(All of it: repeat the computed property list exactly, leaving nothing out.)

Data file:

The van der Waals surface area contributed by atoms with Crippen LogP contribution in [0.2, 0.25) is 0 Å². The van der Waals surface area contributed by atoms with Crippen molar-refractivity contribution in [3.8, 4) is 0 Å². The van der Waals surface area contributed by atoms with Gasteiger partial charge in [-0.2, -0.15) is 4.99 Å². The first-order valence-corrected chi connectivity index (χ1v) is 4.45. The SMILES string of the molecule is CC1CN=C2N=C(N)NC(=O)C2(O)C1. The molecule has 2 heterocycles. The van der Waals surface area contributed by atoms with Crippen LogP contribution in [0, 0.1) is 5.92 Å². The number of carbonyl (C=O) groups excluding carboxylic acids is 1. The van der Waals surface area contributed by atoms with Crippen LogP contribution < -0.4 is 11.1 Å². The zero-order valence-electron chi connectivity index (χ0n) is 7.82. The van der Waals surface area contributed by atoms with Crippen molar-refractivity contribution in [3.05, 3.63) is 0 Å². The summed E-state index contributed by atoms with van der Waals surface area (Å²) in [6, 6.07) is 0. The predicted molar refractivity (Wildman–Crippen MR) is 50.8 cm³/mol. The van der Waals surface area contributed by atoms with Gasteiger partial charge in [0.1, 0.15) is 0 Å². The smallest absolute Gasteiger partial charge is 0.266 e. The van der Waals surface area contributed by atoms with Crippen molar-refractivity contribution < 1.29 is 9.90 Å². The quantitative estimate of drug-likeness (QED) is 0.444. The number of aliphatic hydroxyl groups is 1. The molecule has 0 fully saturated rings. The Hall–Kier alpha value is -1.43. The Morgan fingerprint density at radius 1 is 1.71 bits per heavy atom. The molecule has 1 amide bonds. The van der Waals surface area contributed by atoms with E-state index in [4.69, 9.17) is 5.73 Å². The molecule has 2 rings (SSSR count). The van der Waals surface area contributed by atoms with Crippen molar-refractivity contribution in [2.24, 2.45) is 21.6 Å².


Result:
The van der Waals surface area contributed by atoms with Crippen LogP contribution in [0.2, 0.25) is 0 Å². The van der Waals surface area contributed by atoms with Crippen molar-refractivity contribution in [3.8, 4) is 0 Å². The van der Waals surface area contributed by atoms with Gasteiger partial charge in [-0.2, -0.15) is 4.99 Å². The first-order valence-corrected chi connectivity index (χ1v) is 4.45. The SMILES string of the molecule is CC1CN=C2N=C(N)NC(=O)C2(O)C1. The molecule has 2 heterocycles. The van der Waals surface area contributed by atoms with Crippen LogP contribution in [0, 0.1) is 5.92 Å². The number of carbonyl (C=O) groups excluding carboxylic acids is 1. The van der Waals surface area contributed by atoms with Crippen LogP contribution < -0.4 is 11.1 Å². The zero-order valence-electron chi connectivity index (χ0n) is 7.82. The van der Waals surface area contributed by atoms with Crippen molar-refractivity contribution in [3.05, 3.63) is 0 Å². The summed E-state index contributed by atoms with van der Waals surface area (Å²) in [6, 6.07) is 0. The predicted molar refractivity (Wildman–Crippen MR) is 50.8 cm³/mol. The van der Waals surface area contributed by atoms with Gasteiger partial charge in [0.1, 0.15) is 0 Å². The smallest absolute Gasteiger partial charge is 0.266 e. The van der Waals surface area contributed by atoms with Crippen molar-refractivity contribution < 1.29 is 9.90 Å². The quantitative estimate of drug-likeness (QED) is 0.444. The number of aliphatic hydroxyl groups is 1. The molecule has 0 fully saturated rings. The Hall–Kier alpha value is -1.43. The Morgan fingerprint density at radius 1 is 1.71 bits per heavy atom. The molecule has 1 amide bonds. The van der Waals surface area contributed by atoms with E-state index in [4.69, 9.17) is 5.73 Å². The molecule has 2 rings (SSSR count). The van der Waals surface area contributed by atoms with Crippen molar-refractivity contribution in [2.24, 2.45) is 21.6 Å².